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It is on many counts and at multiple levels a travesty to compare a silver screen adaptation with the literature forming the underlying backdrop for such an endeavour. Sixty seven years after Kalki Krishnamurthy, the literary genius, penned his epochal “Ponniyin Selvan” that became eponymous with the Chola Empire, Mani Ratnam has in a grandiose fashion brought to the silver screen the fictional trials and tribulations of one of the greatest dynasties in the annals of Indian history. Split into two franchise parts, ‘Ponniyin Selvan – 1’ opened to great anticipation on the 30th of September 2022. Suffice it to say, it is a breathtaking spectacle. Jaw-dropping visuals, an ensemble cast, an arresting narrative and an ingenious soundtrack (all songs are chopped and serrated as they intermingle with the plot in a captivating prose poetic vein), all make Mani Ratnam’s effort a capital success.
The movie opens with a powerful voice over by Kamal Hassan elucidating on some ominous portends that are set to befall the all-conquering Chola empire. The Kingdom presided over by an ailing Sundara Chozhar (Prakash Raj) is in danger of falling prey to external attack as well as internal treachery. While the heir apparent Aditha Karikalan (Vikram) is busy putting his much vaunted sword to deadly effect by ravaging the Rashtrakutas and Kalingas, his younger sibling Arunmozhi Varman (Jayam Ravi) has his hands full annexing the land that is Sri Lanka. While the two brothers are engaged in a bloody exercise of empire expansion, a scheming faction within the Chola kingdom spearheaded by two brothers, Periya Pazhuvettaraiyar (R Sarathkumar) and Chinna Pazhuvettaraiyar (R Parthiban) is busy plotting to unseat Sundara Chozhar and replacing him with Maduranthagar (Rahman), the son of Sundara Chozhar’s departed brother. To add to the woes of the Cholas is the extraordinary character and connivance of the astoundingly beautiful Nandini (Aishwarya Rai Bachchan) who is seeking unhinged vengeance over the murder of her ex-husband Veera Pandyan at the hands of Aditha Karikalan.
But the cynosure of all eyes and the primary protagonist of the movie is the cavorting yet courageous, playful yet poised, confident yet cautious, Vallavarayan Vanthiyathevan (Karthi). Vanthiyathevan is entrusted by his friend, Aditha Karikalan to deliver a message to emperor Sundara Chozhar and his sister, princess Kunthavai (Trisha) on the potential threats that the Chola kingdom is facing. Karthi just bosses his scenes juxtaposing exuberance with intent. His altercations and shenanigans with a master spy, Alwarkadiyan (Jayaram) makes for riveting and absorbing viewing.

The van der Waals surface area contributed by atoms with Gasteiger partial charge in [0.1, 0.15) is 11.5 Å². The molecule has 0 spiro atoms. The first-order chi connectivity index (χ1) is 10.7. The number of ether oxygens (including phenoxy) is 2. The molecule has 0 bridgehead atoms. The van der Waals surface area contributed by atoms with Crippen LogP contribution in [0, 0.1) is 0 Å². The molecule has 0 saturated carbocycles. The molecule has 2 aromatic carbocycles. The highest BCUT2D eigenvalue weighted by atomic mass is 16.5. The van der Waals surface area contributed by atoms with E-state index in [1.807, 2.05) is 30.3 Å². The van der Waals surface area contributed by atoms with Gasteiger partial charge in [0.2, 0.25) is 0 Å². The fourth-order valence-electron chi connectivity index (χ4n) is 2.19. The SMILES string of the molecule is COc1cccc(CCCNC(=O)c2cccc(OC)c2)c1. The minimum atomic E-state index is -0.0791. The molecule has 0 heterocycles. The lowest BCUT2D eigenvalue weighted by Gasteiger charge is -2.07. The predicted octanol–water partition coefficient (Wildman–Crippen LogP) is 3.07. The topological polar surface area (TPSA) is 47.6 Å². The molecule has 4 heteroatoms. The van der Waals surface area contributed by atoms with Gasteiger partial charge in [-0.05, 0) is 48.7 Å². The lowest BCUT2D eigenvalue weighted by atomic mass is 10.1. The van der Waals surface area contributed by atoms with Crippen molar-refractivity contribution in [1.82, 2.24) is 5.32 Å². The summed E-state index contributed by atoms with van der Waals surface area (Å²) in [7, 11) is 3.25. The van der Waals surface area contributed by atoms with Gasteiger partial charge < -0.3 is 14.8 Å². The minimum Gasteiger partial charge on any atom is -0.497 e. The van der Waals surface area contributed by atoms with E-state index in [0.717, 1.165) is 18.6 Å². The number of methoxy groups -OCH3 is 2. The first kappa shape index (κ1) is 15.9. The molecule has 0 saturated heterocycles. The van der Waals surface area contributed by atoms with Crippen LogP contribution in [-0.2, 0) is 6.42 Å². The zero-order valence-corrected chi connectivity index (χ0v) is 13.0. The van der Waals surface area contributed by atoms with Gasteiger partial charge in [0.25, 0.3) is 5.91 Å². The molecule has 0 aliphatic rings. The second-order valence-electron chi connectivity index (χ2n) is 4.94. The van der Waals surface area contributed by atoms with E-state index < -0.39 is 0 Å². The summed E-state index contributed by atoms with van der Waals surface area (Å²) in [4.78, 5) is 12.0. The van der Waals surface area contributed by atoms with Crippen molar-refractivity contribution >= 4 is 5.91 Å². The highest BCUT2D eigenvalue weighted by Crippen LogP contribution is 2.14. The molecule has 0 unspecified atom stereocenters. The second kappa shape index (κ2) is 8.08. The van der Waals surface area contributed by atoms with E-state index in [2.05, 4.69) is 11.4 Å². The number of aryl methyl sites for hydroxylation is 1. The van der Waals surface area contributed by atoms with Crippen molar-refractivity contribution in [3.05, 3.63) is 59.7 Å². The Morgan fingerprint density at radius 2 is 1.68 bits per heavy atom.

Aishwarya Rai Bachchan as Nandini just sizzles. Hell hath no fury like a woman scorned and a scorned Nandini rains down upon her unsuspecting foes a devastating combination of hell, fire and brimstones. She is a smiling assassin whose beauty deceives a brain seething with vengeance and thirsting for revenge.
Vikram as Aditha Karikalan is a raw and savage bundle of visceral emotions. Haunted by an unrelenting ghost of the past, he is a human wrecking machine channeling all his rage and focusing his wrath on one kingdom after another who all fall like nine pins to his rampaging advances. His emotions need constant reigning in by his able commander-in-chief, a role essayed by the Malayalam actor-director, Lal.
Jayam Ravi as the titular Ponniyin Selvan, holds back no punches and smashes beyond his weight. Even though appearing quite late in the movie, he more than holds his own, especially in dueling sequences. Charming, yet mature he demonstrates why he is a prince worthy of all adulation being heaped upon him by an adoring citizens.
Trisha, as Kunthavai is the epitome of grace and wisdom. Astute in the craft of politics and adroit in the handling of unforeseen contingencies, the Princess upends conventional strategies and tactics by throwing in many a cat amongst the pigeons. The scenes in which she locks horns with Nandini teem with subtlety and chicanery.
Jayaram, Parthiban, Prabhu, Prakash Raj, Sarath Kumar and Rahman all do justice to the roles assigned to them. In fact their lasting value is inversely proportionate to the screen presence allocated to each of them.
Elango Kumaravel and Jeyamohan, responsible for the screenplay along with Mani Ratnam himself have judiciously blended the ancient and the contemporary. Cinematographer Ravi Varman gives his audience some post card like memories with expansive backdrops of palaces, sweeping battles involving maritime fleets and camouflaging nature. The climax that comes to a crescendo following an extended and tumultuous fight that takes place on a ship which itself is trying to battle a surging storm brings the masterpiece to a fitting end. A.R.Rahman is in some beguiling form with a unique soundtrack offering. As alluded in an earlier paragraph, all the songs are chipped and almost conclude before they commence. But as is the wont with any A.R.R fare, one needs to listen to the music multiple times before either the song grows into the listener, or the listener is absorbed into the song.
Ponniyin Selvan – Part 1 – a fitting tribute to the genius that is Kalki Krishnamurthy. 2023 and Part 2, we cannot wait for your arrival!